By Cody Mello-Klein | firstname.lastname@example.org
Conversations around parking dominated the public hearing on Saturday, but city council also approved several zoning changes along with a number of development projects.
Proposed changes to the height and front setback regulations on houses resulted in passionate testimonies from community members and extensive conversations among council members.
Under current regulations, a house cannot exceed 25 feet in height unless the homeowner goes through a special exception process. The proposed changes would allow homeowners to go up to a 30-foot maximum and increase to 35 feet through the special exception process.
Several residents and representatives from the North Ridge Citizens’ Association expressed concerns about the new height regulations.
“Our community is all residential and we have had a lot of contentiousness in past times between neighbors about higher, larger residences,” Jeanne Snapp, former president of the NRCA, said.
John Fehrenbach, a resident of North Ridge for 30 years and member of the NRCA, said he was worried that the new height changes could impact the character of the neighborhood.
“It’s stable; it’s beautiful; it’s visually appealing,” Fehrenbach said. “I fear the proposed relaxation [of regulations] would change the neighborhood for the worse.”
Council members echoed Fehrenbach’s concerns.
“It’s just not a matter of visual disparity,” Councilor Mo Seifeldein said. “It could block someone’s view or sunlight and things like that.”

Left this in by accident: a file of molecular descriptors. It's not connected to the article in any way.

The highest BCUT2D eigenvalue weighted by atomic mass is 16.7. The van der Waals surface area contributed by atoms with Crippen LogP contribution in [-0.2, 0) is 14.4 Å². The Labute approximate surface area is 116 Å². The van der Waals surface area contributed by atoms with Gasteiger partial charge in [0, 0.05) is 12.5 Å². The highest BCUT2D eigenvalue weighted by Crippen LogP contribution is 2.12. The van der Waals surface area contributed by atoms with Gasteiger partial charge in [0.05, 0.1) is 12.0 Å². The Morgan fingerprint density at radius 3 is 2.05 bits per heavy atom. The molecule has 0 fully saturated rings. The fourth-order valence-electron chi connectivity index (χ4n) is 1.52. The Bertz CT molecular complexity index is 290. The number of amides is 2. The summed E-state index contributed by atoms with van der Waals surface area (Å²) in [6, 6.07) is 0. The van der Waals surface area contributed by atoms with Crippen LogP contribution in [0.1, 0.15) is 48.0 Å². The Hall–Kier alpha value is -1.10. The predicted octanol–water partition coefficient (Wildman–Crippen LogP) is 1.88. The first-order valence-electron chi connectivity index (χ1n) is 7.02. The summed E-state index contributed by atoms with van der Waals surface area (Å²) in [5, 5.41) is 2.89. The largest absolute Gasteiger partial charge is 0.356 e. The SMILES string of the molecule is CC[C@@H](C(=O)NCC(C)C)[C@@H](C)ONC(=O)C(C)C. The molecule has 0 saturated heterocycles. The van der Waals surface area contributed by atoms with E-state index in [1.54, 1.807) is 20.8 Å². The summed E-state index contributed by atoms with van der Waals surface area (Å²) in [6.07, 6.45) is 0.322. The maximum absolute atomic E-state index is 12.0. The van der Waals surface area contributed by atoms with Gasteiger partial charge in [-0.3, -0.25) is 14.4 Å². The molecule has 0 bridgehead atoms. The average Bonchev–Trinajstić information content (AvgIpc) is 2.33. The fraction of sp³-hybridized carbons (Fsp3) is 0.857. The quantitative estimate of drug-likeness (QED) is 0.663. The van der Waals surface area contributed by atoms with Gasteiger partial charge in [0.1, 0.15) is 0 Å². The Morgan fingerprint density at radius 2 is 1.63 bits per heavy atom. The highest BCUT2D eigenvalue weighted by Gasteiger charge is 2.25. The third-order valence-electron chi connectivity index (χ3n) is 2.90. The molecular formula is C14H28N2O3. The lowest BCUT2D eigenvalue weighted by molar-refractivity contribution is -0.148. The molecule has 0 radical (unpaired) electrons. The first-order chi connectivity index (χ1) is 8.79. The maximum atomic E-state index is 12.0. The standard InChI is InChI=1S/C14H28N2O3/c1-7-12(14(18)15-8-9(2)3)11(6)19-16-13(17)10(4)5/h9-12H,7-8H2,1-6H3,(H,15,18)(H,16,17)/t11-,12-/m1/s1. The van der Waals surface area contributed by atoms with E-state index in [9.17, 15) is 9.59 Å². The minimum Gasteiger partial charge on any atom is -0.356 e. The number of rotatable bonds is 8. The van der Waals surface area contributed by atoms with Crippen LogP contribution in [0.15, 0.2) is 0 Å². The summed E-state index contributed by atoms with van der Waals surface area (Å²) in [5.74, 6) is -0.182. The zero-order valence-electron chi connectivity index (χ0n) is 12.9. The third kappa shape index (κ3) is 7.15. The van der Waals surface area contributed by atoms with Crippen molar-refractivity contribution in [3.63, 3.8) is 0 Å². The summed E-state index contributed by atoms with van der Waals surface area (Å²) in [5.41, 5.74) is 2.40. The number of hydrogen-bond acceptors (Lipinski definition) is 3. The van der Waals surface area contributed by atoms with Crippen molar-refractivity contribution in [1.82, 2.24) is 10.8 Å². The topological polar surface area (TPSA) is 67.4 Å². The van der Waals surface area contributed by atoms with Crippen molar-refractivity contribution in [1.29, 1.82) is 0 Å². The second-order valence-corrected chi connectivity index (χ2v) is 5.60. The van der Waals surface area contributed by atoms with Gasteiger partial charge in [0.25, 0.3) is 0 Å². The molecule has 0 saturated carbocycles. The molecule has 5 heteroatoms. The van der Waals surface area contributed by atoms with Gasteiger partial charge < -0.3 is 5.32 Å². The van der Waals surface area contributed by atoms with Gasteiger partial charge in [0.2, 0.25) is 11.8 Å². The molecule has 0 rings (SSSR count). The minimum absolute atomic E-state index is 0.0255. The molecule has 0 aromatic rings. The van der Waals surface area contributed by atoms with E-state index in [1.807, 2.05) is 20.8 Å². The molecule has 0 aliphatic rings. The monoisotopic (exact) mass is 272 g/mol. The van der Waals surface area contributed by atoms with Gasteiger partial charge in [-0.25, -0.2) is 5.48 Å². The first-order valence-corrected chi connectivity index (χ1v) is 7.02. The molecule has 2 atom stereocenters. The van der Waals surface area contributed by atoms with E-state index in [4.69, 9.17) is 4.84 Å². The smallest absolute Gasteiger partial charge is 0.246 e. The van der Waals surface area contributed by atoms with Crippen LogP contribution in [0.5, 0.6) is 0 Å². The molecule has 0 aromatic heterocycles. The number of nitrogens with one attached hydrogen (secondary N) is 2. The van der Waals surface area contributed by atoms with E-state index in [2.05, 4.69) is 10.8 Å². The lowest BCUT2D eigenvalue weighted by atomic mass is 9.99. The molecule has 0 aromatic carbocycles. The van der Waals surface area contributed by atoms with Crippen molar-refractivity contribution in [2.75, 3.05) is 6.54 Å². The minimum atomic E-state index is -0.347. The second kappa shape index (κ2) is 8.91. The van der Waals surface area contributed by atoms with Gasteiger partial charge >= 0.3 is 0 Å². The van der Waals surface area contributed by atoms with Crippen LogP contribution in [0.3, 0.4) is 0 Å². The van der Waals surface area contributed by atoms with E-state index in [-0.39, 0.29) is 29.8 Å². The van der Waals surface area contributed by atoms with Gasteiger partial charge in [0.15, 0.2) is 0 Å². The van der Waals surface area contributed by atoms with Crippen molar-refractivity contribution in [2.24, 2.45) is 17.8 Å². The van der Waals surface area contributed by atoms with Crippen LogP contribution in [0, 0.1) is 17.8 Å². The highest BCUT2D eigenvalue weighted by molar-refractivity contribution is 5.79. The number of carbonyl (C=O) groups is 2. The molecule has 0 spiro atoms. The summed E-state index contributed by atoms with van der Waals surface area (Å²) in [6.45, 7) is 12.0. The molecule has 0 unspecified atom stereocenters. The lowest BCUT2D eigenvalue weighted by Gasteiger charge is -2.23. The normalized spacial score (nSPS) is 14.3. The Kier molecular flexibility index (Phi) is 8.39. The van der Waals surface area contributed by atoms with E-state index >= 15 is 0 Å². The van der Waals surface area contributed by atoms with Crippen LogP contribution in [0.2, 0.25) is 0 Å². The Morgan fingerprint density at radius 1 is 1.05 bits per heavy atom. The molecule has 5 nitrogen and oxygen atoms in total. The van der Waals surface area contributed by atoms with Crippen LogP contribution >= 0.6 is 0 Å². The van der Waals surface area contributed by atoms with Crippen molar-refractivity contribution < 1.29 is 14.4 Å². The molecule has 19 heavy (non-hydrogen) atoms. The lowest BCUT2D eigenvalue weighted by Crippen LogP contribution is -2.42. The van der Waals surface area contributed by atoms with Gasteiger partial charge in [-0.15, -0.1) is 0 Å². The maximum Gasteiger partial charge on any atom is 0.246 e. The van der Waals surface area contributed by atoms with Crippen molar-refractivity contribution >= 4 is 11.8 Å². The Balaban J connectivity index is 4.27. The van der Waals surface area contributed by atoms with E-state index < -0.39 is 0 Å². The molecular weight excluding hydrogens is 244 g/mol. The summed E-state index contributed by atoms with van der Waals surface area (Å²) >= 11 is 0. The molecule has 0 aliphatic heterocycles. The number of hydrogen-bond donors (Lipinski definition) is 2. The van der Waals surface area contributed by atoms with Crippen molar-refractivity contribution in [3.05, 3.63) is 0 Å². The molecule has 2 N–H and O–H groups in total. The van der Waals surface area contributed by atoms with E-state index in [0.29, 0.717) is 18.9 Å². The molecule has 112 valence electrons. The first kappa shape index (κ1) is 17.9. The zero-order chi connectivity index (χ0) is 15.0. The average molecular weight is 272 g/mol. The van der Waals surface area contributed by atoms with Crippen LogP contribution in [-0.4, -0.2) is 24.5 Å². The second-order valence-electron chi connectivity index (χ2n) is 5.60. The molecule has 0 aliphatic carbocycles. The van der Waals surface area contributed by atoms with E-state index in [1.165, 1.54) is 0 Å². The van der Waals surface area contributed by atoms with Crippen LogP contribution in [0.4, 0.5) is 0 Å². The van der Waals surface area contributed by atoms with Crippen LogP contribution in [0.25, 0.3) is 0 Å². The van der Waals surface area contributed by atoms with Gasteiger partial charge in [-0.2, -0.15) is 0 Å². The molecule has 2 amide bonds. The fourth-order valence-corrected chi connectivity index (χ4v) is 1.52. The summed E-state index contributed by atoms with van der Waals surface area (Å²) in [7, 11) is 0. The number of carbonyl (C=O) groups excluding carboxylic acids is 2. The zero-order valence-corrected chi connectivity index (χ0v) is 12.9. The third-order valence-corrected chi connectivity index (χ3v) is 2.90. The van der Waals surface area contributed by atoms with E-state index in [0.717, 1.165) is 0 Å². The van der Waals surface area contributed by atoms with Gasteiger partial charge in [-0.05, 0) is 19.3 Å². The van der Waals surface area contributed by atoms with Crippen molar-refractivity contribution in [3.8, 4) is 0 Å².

Both community members and members of the council asked staff to provide more data on height increase requests moving forward.
According to Karl Moritz, director of the Department of Planning and Zoning, the increase of five feet is enough to allow homeowners to add a small attic or roof peak, not add a third story to their homes. There are still regulations in place that take into account the average height of houses on a given block and other factors when determining whether homeowners can increase the height of their houses.
“Along with our changes in how height is calculated as well as existing height-to-setback ratio requirements we felt there are still plenty of protections to make sure there’s not a new home that sort of looms over its neighbors,” Moritz said.
Council members approved the proposed changes unanimously.
Two new development projects were also approved: an outdoor food and crafts market on the waterfront by the Torpedo Factory and a multifamily residential building on the site of the former Royal Street Bus Garage, or “bus barn.”
The new multifamily residential building will house 287 units, with 12 units dedicated to affordable housing, and will feature publicly accessible and private open spaces and a two-story underground parking garage.
“It’s obviously long-awaited and I think there are some folks that would have taken anything here, but the fact is we’re getting a really, really good project on this site,” Mayor Justin Wilson said.
The new development wasn’t the only time affordable housing came up at the public hearing on Saturday.
Council unanimously approved a zoning text amendment that would create a new Residential Multifamily Zone and incentivize developers to include affordable housing units as part of their plans in exchange for an increased floor-to-area ratio. The new residential multifamily building’s 12 units of affordable housing are proof of that strategy in action.
“It’s a whole new world and we’re trying to adjust to it the best we can, and this is one of those steps forward,” Councilor Del Pepper said.